Hartford Casualty Insurance Company's Motion for Summary Judgment as to Count I of its Amended Complaint for Declaratory Judgment (Doc. 48) is GRANTED. The Court therefore FINDS that: Hartford owes no insurance coverage under Hartford policy 83 SBA UP6298 to Paul Lawrence, Helen Ogar, Fred Moore, Kevin Jacobs, and Lawrence, Moore & Ogar for the allegations asserted against them in the Potasnak suit; Hartford has no duty under Hartford policy 83 SBA UP6298 to defend Paul Lawrence, Helen Ogar, Fred Moore, Kevin Jacobs, and Lawrence, Moore & Ogar for the claims made against them in the Potasnak suit; and Hartford has no duty under Hartford policy 83 SBA UP6298 to indemnify Paul Lawrence, Helen Ogar, Fred Moore, Kevin Jacobs, and Lawrence, Moore & Ogar for any judgment and/or settlement entered against it or for any attorneys' fees, costs, expenses and/or disbursements Paul Lawrence, Helen Ogar, Fred Moore, Kevin Jacobs, and Lawrence Moore & Ogar incurred in their own defense of the Potasnak suit. Within 21 days of the date of this order, the parties SHALL show cause why judgment should not be entered in Hartford's favor on the Counterclaim by Paul Lawrence, Helen Ogar, Fred Moore, Kevin Jacobs, and Lawrence Moore & Ogar, and why the Court should not dismiss, pursuant to 28 U.S.C. § 1367(c)(3), both the Third-Party Complaints and the Cross-Claim.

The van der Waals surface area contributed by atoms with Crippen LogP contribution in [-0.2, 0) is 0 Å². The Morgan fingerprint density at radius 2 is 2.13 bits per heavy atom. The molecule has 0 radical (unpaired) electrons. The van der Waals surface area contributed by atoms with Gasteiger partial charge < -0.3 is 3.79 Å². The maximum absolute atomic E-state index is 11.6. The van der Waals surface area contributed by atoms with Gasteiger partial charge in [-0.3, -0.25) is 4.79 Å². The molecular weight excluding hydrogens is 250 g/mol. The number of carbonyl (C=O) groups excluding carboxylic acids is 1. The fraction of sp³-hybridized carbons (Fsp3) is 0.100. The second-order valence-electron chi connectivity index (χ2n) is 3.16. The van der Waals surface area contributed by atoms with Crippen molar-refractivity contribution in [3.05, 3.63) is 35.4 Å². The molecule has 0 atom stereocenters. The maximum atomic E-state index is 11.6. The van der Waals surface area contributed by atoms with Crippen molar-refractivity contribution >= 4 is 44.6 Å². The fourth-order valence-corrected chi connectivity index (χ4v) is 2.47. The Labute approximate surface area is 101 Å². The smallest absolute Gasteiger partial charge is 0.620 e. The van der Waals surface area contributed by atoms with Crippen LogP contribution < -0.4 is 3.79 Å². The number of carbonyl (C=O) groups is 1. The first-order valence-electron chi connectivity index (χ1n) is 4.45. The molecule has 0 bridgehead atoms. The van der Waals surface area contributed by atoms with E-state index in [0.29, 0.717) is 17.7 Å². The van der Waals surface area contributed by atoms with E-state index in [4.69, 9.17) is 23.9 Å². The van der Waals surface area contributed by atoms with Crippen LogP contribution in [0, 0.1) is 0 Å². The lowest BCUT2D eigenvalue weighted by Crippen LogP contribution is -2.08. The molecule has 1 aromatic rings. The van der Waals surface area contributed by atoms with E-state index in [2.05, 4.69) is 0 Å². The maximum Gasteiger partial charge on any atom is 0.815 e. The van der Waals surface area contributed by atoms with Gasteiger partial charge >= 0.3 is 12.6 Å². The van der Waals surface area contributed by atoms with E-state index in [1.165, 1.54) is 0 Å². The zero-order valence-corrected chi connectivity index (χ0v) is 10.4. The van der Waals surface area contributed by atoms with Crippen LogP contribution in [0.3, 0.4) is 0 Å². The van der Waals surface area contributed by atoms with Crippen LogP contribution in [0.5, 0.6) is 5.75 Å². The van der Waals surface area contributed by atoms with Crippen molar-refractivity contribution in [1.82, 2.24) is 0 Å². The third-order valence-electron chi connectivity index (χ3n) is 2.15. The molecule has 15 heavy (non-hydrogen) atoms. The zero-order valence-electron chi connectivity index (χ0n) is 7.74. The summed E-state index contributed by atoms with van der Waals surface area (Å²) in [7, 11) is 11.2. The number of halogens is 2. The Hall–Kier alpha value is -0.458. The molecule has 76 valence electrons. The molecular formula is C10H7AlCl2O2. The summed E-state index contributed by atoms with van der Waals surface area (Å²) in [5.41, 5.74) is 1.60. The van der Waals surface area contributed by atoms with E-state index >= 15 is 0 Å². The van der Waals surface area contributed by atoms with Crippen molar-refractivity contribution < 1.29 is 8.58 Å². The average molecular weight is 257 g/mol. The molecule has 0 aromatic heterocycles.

IT IS SO ORDERED.
Entered this 10th day of August, 2010.